Monthly Archives: June 2017

Healing from Childhood Trauma

Studies on neuroplasticity have become increasingly popular in the last several years. It was once thought that our brain was fixed and unchanging once we enter adulthood. Research throughout the last few decades has determined that in fact, our brain has the ability to change and create new neural pathways as well as produce new neurons, a process labeled as neurogenesis (Doidge, 2015). This finding is significant because if the brain has this ability to change, we have the ability to change our way of thinking and possibly improve mood.

Neural pathways in the brain are strengthened with repetition. One way to describe this process is “the neurons that fire together, wire together.” Constant repetition of an experience leads to changes within the brain’s structure and how the neurons process that experience. The more consistent this experience is, the stronger these neurons bond. MORE HERE

Meeting Patient Preferences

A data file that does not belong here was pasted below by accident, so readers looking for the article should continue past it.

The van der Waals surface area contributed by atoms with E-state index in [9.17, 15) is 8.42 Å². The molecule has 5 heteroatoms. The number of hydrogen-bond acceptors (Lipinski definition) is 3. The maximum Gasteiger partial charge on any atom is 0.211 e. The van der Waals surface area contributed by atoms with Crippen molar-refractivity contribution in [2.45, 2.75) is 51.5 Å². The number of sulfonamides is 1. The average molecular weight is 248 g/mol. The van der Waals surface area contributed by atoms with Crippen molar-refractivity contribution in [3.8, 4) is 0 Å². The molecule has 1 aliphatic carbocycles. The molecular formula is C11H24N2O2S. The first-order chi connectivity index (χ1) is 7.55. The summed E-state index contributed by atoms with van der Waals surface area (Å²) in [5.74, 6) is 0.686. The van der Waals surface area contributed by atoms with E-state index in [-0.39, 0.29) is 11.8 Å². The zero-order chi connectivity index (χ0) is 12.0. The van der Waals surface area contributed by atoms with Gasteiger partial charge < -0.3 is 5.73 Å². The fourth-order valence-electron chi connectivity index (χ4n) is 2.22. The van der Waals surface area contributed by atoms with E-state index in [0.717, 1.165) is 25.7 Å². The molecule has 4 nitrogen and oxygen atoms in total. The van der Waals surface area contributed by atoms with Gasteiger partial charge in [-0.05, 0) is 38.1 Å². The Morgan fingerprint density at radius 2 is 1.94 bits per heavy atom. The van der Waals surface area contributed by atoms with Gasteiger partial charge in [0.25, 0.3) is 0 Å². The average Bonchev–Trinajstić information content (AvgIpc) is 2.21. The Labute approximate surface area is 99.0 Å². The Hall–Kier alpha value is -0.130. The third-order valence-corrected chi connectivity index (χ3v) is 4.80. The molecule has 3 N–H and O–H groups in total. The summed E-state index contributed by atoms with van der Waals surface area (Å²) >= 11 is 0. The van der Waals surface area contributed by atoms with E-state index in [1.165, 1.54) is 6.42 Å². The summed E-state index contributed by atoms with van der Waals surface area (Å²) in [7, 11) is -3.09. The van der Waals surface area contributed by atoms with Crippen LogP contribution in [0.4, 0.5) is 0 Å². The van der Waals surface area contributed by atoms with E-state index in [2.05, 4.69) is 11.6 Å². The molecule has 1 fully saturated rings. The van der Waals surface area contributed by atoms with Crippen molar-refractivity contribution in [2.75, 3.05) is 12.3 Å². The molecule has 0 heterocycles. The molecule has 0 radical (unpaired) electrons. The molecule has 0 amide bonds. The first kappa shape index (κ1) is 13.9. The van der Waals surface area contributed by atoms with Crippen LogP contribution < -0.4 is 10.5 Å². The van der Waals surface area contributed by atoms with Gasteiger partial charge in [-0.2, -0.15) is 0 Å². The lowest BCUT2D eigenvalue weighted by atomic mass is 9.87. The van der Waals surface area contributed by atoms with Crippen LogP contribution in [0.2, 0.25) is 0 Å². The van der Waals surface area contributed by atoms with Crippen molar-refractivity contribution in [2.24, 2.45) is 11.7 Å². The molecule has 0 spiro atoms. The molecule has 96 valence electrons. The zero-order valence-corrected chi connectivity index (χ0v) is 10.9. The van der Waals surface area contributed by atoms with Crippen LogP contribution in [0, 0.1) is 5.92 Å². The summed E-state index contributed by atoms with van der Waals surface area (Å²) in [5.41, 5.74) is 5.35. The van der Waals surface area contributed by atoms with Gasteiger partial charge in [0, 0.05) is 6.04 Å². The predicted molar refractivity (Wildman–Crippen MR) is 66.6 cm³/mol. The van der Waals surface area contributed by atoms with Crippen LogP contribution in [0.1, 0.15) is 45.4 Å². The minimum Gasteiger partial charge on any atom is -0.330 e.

A new study has found that a patient’s preference for the time and place of their psychological treatment affects their perception of the treatment.

The study, from researchers at the Royal College of Psychiatrists and Imperial College London, looked at the treatment preferences of patients involved in the National Audit of Psychological Therapies according to five aspects: venue, time of day, gender of therapWoman Closing Eyeist, language that the treatment was delivered in, and therapy type.

For each of these features, the 14,587 patients were asked to rate whether or not they had a strong preference and if they were given enough choice. They were also asked to evaluate their satisfaction with treatment outcome using a five-point scale. MORE HERE